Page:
Review by Fred Rudofsky
The heat wave in upstate New York began with the arrival of the Soul Rebels, who brought their high-energy New Orleans mixture of funk, soul, hip-hop and jazz to Club Helsinki on a Friday night. Hell was reserved only for those hapless few who had no one to dance with while cool heavenly music played for over two hours – it was all good for the body, the mind and the soul out on the floor.
Founded over 20 years ago – only two members, Derrick Moss and Lumar LeBlanc, remain from the original incarnation that rocked the gazebo at SPAC back in the mid-1990s – the eight piece band of virtuoso brothers played to the high standard (“the Rebel Zone,” as they put it) expected from those representing the 504.
Tenor saxophonist Erion Williams prefaced the show like a good-natured, off-duty fire marshal: “Chairs are okay, but tonight, Hudson, the dance floor is wide open! This is a New Orleans party, you dig what I’m saying?” Drummers Moss and LeBlanc laid down the beat, and the band took off for the promised land. Two trumpeters (Julian Goslin and Marcus Hubbard), two trombonists (Corey Peyton and Paul Robertson), and a mighty Sousaphonist (Edward Lee, Jr.) kicked in the fourth wall and a few dozen dancers heeded Williams’ advice and crowded the lip of the stage during “I Got the Power.” During “Who Got My Back?,” the cry of “We need more on the floor!” produced the desired effect. Goslin freestyled a bit over the irresistible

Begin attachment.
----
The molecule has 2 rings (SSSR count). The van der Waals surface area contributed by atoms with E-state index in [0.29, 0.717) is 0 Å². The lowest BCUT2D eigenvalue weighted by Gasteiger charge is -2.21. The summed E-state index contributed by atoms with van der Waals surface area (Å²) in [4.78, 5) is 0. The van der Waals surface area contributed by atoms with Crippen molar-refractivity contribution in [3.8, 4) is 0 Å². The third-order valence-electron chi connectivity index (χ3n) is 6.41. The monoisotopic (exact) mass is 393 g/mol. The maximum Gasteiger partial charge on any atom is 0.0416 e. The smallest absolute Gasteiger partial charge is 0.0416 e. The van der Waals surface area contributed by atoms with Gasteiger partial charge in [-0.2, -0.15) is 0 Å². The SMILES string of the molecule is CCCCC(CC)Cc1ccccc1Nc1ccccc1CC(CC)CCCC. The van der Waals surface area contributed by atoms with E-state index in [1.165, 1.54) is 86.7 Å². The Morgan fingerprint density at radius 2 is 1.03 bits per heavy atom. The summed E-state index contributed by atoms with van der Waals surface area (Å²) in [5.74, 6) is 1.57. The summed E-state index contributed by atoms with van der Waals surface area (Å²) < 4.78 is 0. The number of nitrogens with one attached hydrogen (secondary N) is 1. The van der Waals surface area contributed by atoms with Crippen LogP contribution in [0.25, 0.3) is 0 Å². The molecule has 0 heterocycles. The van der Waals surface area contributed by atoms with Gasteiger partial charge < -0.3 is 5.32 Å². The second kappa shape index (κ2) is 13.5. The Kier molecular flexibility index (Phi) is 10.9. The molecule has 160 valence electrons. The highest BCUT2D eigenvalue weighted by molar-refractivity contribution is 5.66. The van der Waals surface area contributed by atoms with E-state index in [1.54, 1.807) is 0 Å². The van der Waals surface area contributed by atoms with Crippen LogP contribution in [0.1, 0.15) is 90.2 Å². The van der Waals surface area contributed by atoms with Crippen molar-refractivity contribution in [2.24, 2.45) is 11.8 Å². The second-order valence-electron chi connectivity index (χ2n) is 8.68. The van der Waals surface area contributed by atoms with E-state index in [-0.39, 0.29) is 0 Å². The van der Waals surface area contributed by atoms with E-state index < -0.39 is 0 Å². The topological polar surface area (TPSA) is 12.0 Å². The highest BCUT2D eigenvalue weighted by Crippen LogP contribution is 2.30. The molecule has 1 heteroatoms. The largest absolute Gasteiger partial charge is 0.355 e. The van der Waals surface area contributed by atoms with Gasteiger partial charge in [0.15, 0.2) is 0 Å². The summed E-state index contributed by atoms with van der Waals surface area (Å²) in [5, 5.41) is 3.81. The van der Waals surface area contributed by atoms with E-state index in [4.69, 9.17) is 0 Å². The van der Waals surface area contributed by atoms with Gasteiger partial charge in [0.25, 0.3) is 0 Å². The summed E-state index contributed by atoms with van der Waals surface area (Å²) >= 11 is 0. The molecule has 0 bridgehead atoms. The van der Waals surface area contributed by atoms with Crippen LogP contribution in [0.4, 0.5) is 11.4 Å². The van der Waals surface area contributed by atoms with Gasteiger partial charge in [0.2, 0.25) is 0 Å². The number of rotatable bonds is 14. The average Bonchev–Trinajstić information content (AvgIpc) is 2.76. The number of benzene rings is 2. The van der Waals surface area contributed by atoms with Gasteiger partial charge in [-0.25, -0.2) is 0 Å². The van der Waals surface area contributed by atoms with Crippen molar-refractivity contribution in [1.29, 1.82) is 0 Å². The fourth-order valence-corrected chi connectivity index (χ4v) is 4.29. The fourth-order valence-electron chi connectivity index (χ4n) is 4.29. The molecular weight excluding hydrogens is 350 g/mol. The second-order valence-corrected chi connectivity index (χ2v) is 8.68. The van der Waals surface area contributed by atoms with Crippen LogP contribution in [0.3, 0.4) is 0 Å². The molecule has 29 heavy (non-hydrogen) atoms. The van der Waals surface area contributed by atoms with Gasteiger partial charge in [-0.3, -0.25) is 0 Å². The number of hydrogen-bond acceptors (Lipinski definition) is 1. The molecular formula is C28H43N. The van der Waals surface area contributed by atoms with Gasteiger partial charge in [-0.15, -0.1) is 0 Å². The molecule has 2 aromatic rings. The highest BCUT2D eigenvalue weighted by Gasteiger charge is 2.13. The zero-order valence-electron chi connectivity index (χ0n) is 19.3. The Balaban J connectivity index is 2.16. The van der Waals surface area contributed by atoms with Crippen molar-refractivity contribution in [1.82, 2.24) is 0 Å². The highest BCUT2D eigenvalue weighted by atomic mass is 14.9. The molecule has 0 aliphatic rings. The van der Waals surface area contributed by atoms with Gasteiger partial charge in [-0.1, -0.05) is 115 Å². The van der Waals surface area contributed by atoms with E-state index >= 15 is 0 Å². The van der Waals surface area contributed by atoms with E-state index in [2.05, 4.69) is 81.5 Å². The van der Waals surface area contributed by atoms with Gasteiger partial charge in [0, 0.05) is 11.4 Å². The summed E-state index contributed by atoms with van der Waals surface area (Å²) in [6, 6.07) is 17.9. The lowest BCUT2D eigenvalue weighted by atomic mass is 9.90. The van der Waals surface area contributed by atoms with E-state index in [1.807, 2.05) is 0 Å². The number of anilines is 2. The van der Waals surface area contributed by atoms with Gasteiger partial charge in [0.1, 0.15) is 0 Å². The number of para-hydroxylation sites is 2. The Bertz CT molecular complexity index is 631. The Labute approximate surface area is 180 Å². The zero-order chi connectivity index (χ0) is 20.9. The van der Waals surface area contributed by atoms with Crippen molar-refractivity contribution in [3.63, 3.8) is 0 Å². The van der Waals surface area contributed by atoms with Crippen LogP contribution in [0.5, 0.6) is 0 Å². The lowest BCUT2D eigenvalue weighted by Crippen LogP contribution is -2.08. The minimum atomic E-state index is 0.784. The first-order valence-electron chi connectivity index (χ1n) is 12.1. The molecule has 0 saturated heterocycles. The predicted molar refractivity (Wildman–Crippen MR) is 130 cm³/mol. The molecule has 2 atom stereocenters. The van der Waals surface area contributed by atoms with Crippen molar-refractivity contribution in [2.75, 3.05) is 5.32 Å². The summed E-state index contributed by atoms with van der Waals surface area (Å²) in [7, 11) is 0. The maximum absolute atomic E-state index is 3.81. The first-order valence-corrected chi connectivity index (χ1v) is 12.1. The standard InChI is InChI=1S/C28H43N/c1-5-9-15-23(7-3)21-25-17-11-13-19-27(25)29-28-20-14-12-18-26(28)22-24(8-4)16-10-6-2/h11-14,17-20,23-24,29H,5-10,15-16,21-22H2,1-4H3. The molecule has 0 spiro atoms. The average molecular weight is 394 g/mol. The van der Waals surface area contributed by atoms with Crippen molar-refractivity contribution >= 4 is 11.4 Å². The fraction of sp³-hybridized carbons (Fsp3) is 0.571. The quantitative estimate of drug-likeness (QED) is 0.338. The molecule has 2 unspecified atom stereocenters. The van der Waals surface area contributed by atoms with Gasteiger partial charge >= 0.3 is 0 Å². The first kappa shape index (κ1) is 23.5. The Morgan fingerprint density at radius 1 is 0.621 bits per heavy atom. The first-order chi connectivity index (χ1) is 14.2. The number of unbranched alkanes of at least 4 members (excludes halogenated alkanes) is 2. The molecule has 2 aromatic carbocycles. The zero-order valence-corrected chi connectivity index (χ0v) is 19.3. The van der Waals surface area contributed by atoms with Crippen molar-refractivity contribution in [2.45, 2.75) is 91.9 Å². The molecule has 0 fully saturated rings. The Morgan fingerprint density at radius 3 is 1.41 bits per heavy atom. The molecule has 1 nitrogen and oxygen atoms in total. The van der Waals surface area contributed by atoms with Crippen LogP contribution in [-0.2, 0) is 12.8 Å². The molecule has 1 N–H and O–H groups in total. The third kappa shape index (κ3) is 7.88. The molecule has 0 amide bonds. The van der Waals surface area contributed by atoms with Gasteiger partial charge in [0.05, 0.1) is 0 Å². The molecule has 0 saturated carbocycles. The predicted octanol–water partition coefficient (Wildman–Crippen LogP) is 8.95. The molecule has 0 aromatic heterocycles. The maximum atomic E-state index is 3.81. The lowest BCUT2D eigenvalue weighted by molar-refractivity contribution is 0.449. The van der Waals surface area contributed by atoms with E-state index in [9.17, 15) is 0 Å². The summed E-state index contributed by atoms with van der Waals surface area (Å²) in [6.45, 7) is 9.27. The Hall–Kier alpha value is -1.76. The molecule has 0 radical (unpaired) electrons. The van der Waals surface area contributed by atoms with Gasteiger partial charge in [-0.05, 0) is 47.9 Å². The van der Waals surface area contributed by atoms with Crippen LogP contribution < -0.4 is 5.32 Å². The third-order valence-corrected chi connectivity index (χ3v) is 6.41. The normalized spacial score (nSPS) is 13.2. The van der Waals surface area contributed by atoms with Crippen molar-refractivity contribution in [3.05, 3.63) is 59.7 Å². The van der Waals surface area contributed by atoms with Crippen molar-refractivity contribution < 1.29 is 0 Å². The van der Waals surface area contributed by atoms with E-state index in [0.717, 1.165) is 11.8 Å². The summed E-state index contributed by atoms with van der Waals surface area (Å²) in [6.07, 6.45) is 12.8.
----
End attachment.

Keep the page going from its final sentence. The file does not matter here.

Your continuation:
groove of Kanye West’s “Touch the Sky,” and several of his bandmates took the microphone for some toasting and boasting on the anthemic “Funky Rebels.”
The exodus from the floor during “Showtime,” a sweet brass hop tune from 2012’s excellent Unlock Your Mind, perturbed several in the band, who gibed at the exhausted dancers, “Where are you going?” The next song, a remarkably fresh take on Michael Jackson’s “Bad,” pulled the crowd back to the floor like a sonic magnet. From there, the band and the crowd and the venue were one.
The Soul Rebels brought the democracy of jazz to their solos, with each musician getting ample time to express himself. Dialogues happened spontaneously during many of the songs; sometimes, one man’s riff got three others to reply, and the rapping that hit the mic was often echoed in hearty choruses from the audience. “I Made It”, an original from their recent album, incorporated Jamaican cadences and segued perfectly into Bob Marley’s “Could You Be Loved?”, which took the energy up another notch. “Show Me What You’ve Got” and the jam that ensued for the encore had young and old waving their hands high and jumping in time with the band. It’s safe to say that the dancers got in their week’s worth of cardio, burning calories and working muscles that they never knew they had.
To paraphrase the song that closes the Soul Rebels’ album, the dancers in the house let their minds be free.
THE SOUL REBELS SET LIST
I Got the Power
Who Got My Back?
Touch the Sky
Roll Rebel Roll
I Made It
Could You Be Loved?
Show Me What You Got